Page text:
In April 2004, we lauded Judy Wicks, founder of Philadelphia's White Dog Café, as one of "25 Entrepreneurs We Love," noting that she had instituted "more progressive business practices per square foot than any other entrepreneur." Given her rep as a model boss, it was surprising when her workers began an effort to unionize last fall.
A group of servers, backed by the hospitality union Unite Here, complained that policies to foster a communal work environment were window-dressing and that the starting salary of $8 an hour was not enough to live on. "There was a disconnect between her and the employees," says Jenny Rachor-Dowd, a former server who now works for Unite Here. "I do support unions in most situations," says Wicks, "but unions aren't necessary in progressive companies where owners want to give employees as much as they can afford." By last October, most employees had signed union cards. Wicks claims some workers were coerced, a charge the union denies.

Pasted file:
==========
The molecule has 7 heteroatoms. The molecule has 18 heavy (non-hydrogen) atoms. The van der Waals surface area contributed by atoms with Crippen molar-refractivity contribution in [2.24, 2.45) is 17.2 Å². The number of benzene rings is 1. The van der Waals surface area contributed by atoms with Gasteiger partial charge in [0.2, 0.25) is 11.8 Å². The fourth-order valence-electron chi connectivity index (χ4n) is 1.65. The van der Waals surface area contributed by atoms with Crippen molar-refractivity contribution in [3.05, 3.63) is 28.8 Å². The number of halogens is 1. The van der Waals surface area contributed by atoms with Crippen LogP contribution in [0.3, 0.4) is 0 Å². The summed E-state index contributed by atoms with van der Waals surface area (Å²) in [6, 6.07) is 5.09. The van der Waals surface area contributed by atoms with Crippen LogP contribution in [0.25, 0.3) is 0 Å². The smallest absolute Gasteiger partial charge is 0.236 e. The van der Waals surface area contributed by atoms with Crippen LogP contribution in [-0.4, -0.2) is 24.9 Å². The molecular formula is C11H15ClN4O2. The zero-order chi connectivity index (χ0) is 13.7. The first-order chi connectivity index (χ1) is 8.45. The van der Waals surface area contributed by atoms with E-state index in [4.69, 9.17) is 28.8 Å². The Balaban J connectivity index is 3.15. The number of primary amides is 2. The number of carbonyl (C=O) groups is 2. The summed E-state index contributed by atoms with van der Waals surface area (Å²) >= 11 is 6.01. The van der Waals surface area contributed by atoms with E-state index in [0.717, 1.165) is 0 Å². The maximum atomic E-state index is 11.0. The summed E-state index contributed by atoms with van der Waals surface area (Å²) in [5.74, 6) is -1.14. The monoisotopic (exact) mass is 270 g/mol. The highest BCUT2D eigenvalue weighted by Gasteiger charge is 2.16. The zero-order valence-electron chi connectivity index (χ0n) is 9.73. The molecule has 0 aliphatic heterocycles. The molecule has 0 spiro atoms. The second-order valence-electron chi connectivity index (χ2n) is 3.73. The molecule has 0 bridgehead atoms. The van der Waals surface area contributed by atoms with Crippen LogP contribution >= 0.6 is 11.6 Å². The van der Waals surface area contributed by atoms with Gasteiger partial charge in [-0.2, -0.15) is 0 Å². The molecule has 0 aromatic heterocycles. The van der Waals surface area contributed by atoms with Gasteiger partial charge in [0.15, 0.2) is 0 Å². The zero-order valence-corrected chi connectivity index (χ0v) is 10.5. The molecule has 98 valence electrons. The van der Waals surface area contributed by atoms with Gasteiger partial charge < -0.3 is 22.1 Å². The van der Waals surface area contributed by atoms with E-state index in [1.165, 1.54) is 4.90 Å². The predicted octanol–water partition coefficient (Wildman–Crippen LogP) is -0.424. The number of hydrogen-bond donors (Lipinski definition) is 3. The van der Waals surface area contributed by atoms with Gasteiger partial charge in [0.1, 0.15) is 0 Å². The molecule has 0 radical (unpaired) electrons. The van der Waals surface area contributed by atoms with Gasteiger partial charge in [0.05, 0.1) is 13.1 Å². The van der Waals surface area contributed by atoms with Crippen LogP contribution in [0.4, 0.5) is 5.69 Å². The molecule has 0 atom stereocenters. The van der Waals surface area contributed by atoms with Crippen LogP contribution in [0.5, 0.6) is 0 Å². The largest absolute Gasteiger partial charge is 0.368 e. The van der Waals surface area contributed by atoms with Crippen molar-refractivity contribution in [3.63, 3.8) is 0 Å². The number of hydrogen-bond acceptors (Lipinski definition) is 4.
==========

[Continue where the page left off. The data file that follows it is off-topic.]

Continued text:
Wicks says the union effort has died out in recent months, since Rachor-Dowd and another key organizer left. (Unite Here contends they were fired as payback, but the National Labor Relations Board ruled otherwise.) Wicks says that at times the ordeal made her question her involvement in the company, and she is considering selling it to her employees through an ESOP. Meanwhile, the union vows to keep up the pressure. "I don't see why unions and her business model should be mutually exclusive," says Lynne Fox, of Unite Here.